Source: Robert Kulick & Andrew Card, Industrial Concentration in the United States: 2002-2017, NERA Economic Consulting & U.S. Chamber of Commerce, Mar. 2022.

It is useful to specifically examine trends in concentration in the U.S. manufacturing sector and in the economy as a whole because the Census data measures concentration in manufacturing using the Herfindahl-Hirschman Index (HHI), whereas the best measure of concentration available for the broader economy in the Census data is the four-firm concentration ratio (CR4). However, regardless of how concentration is measured, the general trend is similar. For manufacturing, HHI has been declining since 2002 with a decrease of 150 points from 769 to 619. For the economy as a whole, CR4 declined by 1.7 percentage points from 2007 to 2017 As a result of this decline, the most recent CR4 in 2017 is approximately equal to the CR4 in 2002.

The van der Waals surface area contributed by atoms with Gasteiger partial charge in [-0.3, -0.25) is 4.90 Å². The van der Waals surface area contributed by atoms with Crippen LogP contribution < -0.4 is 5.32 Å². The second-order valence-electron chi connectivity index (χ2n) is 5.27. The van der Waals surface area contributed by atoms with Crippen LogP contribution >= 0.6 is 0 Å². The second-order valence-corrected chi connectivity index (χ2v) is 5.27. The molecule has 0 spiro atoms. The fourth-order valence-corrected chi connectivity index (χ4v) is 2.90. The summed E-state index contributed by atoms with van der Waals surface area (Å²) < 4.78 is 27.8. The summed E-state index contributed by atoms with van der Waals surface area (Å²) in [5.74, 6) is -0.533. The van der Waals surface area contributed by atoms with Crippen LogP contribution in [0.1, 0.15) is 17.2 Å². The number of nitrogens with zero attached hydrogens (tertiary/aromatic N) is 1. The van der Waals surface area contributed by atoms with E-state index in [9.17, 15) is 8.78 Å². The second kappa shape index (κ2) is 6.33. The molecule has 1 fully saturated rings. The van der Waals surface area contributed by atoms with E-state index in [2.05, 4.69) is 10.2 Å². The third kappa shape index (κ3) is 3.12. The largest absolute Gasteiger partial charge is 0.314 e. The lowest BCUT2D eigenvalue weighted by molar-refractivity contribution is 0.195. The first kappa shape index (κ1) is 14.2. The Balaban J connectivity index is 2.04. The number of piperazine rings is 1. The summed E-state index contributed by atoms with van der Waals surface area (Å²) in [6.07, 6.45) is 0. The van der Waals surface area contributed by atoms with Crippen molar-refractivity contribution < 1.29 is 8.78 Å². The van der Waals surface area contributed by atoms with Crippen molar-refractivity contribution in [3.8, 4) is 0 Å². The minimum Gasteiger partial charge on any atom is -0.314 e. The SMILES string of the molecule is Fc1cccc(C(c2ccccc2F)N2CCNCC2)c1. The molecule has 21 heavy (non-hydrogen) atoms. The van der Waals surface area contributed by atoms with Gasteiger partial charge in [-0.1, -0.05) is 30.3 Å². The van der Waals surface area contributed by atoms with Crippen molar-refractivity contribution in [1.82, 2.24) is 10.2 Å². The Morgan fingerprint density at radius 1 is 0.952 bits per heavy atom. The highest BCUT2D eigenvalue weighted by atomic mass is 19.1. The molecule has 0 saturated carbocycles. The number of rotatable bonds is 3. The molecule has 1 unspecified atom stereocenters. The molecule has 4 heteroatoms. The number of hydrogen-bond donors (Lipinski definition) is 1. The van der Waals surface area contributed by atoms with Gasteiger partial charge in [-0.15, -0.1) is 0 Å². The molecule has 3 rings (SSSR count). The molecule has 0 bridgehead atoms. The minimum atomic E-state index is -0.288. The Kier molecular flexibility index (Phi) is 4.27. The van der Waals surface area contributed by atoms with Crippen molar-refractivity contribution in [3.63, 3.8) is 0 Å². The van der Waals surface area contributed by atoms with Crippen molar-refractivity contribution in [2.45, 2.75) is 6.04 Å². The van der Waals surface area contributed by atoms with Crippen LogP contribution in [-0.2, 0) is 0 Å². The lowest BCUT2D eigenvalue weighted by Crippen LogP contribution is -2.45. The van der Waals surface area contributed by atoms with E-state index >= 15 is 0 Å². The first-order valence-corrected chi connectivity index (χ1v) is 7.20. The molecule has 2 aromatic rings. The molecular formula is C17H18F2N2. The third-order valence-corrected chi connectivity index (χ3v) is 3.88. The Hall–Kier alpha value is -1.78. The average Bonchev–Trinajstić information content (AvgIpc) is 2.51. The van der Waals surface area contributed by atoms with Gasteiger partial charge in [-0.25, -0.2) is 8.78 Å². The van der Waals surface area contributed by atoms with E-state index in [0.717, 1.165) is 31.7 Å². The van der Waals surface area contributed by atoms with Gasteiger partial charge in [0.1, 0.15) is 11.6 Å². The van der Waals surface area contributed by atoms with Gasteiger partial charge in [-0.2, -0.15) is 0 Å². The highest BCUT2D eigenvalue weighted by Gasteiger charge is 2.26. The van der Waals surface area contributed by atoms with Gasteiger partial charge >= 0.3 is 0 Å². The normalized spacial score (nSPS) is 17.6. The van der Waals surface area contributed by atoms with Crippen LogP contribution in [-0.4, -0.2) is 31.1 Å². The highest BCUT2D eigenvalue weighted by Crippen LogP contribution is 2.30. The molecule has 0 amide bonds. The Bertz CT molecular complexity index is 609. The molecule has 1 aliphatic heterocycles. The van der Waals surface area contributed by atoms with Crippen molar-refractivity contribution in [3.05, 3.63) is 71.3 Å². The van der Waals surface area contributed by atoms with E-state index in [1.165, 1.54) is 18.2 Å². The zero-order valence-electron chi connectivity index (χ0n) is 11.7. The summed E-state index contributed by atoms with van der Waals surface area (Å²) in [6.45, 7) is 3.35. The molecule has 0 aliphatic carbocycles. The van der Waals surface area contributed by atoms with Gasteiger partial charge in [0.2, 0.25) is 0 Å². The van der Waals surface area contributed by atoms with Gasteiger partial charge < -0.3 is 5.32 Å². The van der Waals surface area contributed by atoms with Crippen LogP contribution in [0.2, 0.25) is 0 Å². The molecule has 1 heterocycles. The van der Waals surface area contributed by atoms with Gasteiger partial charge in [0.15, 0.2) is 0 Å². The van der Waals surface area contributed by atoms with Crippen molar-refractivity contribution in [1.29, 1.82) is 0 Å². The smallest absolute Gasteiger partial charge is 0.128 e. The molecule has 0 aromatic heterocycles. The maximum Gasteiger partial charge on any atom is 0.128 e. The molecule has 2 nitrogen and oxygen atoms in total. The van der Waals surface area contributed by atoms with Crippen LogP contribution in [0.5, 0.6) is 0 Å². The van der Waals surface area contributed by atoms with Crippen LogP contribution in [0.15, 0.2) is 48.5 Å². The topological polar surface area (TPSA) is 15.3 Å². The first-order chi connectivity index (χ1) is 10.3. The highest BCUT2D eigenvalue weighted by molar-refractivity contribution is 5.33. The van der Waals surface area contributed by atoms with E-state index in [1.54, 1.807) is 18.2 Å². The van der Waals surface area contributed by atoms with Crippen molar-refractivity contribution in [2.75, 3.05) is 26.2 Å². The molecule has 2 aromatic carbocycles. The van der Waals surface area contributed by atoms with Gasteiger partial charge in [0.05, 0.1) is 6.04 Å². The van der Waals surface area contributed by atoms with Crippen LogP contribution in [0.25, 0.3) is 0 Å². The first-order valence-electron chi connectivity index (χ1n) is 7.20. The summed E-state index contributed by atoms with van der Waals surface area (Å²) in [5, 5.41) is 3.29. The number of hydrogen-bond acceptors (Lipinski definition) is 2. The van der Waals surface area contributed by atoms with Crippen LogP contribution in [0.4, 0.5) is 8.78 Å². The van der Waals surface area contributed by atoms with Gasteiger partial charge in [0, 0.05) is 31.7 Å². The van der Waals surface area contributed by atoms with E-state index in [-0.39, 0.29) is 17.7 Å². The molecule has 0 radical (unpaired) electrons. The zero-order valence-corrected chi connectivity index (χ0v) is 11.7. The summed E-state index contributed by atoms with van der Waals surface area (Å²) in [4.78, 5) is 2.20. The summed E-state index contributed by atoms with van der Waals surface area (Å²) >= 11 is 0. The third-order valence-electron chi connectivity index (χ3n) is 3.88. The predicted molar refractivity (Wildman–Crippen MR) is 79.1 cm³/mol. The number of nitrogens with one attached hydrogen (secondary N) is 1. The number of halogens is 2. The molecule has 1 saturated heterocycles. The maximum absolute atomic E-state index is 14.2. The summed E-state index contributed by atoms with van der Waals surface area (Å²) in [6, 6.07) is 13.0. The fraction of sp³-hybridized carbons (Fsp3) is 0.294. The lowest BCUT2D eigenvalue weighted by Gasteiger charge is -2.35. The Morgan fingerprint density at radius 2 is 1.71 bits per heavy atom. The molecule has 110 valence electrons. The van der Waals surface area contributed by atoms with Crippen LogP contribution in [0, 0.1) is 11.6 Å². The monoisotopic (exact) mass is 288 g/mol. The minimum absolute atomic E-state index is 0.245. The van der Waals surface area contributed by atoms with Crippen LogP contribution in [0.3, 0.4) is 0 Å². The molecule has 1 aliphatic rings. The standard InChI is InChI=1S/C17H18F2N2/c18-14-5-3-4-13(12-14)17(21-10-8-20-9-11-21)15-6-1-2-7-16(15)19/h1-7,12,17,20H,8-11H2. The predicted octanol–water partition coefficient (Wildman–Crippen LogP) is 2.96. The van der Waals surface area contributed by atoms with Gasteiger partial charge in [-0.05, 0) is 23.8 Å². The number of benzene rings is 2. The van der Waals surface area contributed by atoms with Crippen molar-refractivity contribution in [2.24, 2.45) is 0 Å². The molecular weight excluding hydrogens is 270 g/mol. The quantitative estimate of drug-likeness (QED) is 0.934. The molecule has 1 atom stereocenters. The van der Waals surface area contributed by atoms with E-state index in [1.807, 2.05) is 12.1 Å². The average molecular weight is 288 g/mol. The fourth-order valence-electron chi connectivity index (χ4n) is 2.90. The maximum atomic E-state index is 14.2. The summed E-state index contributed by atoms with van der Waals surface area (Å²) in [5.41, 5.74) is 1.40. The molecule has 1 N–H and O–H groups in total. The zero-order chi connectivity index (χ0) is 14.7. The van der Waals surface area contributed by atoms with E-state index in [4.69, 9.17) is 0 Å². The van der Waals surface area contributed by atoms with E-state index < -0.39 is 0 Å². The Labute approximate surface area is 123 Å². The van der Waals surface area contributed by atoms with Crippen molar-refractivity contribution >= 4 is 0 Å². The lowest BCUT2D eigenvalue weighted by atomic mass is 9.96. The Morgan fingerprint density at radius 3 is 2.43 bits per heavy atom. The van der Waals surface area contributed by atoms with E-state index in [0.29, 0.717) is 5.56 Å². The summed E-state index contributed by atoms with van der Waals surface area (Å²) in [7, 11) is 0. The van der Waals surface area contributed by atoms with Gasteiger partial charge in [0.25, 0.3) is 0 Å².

As a result of this downward trend in concentration, the U.S. economy is no more concentrated today than it was in 2002 despite the alleged laxity of merger enforcement under the Bush and Obama Administrations and the rise of “Big Tech.” Furthermore, rather than high levels of concentration being systemic, the data show that more concentrated industries tend to become less concentrated over time, while less concentrated industries tend to become more concentrated over time, suggesting that trends in concentration are influenced by transient economic shocks that dissipate in future periods. Other analyses reach similar conclusions, demonstrating the robustness of the findings.9

Why then does the current leadership of the Agencies believe that concentration is increasing? The empirical evidence suggests it may be a product of changes in the way the Agencies define the market and measure concentration, not any actual change in the real economy. In research published last year in the Antitrust Law Journal of the American Bar Association, FTC Commissioner Christine Wilson and one of the authors found that, in practice and on average, antitrust enforcers and courts define narrower markets today than they did when the foundational merger cases were decided (and the first Merger Guidelines were issued) in the 1960s and 1970s.10 The table below reports the basic statistics.